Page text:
Solar power is continuing to spread to a vaster majority of the world. For instance, in both Latin America and South America, solar power is expanding in places like Chile and Mexico. Meanwhile solar continues to grow in the U.S. as well as MidAmerican plans to issue a new round of bonds to support one of its giant PV projects in the U.S. southwest. For the first time California’s major solar installations have exceeded 2 gigawatts of production. Also, increasing evidence shows that solar and sustainability is becoming more important to both employers and employees, but they’re still not sure how to get there.
Chile is proving to be one of the biggest markets for solar in South America. For instance, last week Ireland’s Mainstream Renewable Power partnered with pan-emerging market investor Actis on a $1.4 billion deal to install 600 megawatts of wind and solar projects in Chile by early 2016. They’re not the only company installing giant solar and wind projects in the country though. First Solar, for instance already has a 1.5 gigawatt project pipeline in Chile. But unlike in the U.S. and many industrialized countries the projects won’t support the grid at large and will rather support mining and other industrial processes.
To help support growth in the Latin America, Solar Energy International is launching educational courses for solar professionals throughout the region. However, the organization’s Academia de Profesionales Solares de las Americas, will focus on residential and smaller, commercial installations rather than the giant sprawling installations destined for Chile. The first classes, which consist of online and and hands-on workshops are launching this month and will help educate 50 solar professionals.
In the United States, MidAmerican Solar is getting set to offer the first series of bonds to support its $2.7 billion Solar Star project being built by SunPower. Investment analysts are lining up their projections, anticipating a $700 million bond issuance. MidAmerican has already issued two sets of bonds to fund another giant PV project, the 550 megawatt Topaz Solar Farm that’s being built by First Solar, which sold quickly.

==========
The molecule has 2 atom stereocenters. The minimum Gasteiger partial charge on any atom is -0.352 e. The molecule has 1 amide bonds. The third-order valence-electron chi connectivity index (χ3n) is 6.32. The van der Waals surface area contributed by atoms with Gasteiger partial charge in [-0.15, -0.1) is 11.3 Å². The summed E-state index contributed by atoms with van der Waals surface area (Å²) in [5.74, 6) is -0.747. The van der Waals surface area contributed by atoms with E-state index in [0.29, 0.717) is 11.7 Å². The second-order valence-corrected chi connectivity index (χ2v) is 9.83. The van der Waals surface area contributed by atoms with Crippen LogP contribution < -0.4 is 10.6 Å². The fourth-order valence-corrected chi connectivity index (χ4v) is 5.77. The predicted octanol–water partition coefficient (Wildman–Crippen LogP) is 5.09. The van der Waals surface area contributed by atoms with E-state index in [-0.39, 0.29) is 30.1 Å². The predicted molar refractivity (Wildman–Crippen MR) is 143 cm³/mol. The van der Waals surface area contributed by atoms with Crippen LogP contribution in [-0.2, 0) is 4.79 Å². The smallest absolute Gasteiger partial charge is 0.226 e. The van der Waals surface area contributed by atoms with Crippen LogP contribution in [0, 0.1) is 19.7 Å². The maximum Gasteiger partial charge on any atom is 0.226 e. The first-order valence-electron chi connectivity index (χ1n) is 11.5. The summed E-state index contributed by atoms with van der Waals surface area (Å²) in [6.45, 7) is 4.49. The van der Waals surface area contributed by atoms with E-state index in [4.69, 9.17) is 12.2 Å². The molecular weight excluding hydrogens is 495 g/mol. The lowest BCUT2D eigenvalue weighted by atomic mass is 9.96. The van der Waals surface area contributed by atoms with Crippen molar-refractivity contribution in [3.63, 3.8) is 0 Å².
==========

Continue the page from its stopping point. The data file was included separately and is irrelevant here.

Those MidAmerican projects are supporting California’s renewable portfolio standard by bringing on new generation. Two weeks ago, California’s grid-connected PV and solar thermal installations began surpassing 2 gigawatts of energy production on a daily basis. It’s a doubling of solar on the grid over the last year—and there’s a lot more coming online this year.
Meanwhile Italy, which has been one of the fastest growing solar markets, is starting to see some dramatic changes in how it will incentivize future solar installations. With 17 gigawatts of solar installed, and more on the way, the country has fulfilled it’s final feed-in tariff. Now it’s moving to a new incentive scheme that uses net-metering, like in many U.S. states and other incentive mechanisms, to help keep the industry thriving.
An increasing body of evidence also shows that more people are interested in sustainability. And employees want their employers to do more about it. That’s according to WattzOn. Meanwhile employers also want more sustainability, according to a recent Ernst & Young report. However, employers aren’t sure of a clear path to more sustainability in their operations, showing that there’s likely a lot of work to be done to show them better ways to green their industry, particularly as they anticipate various types of shortages in coming years.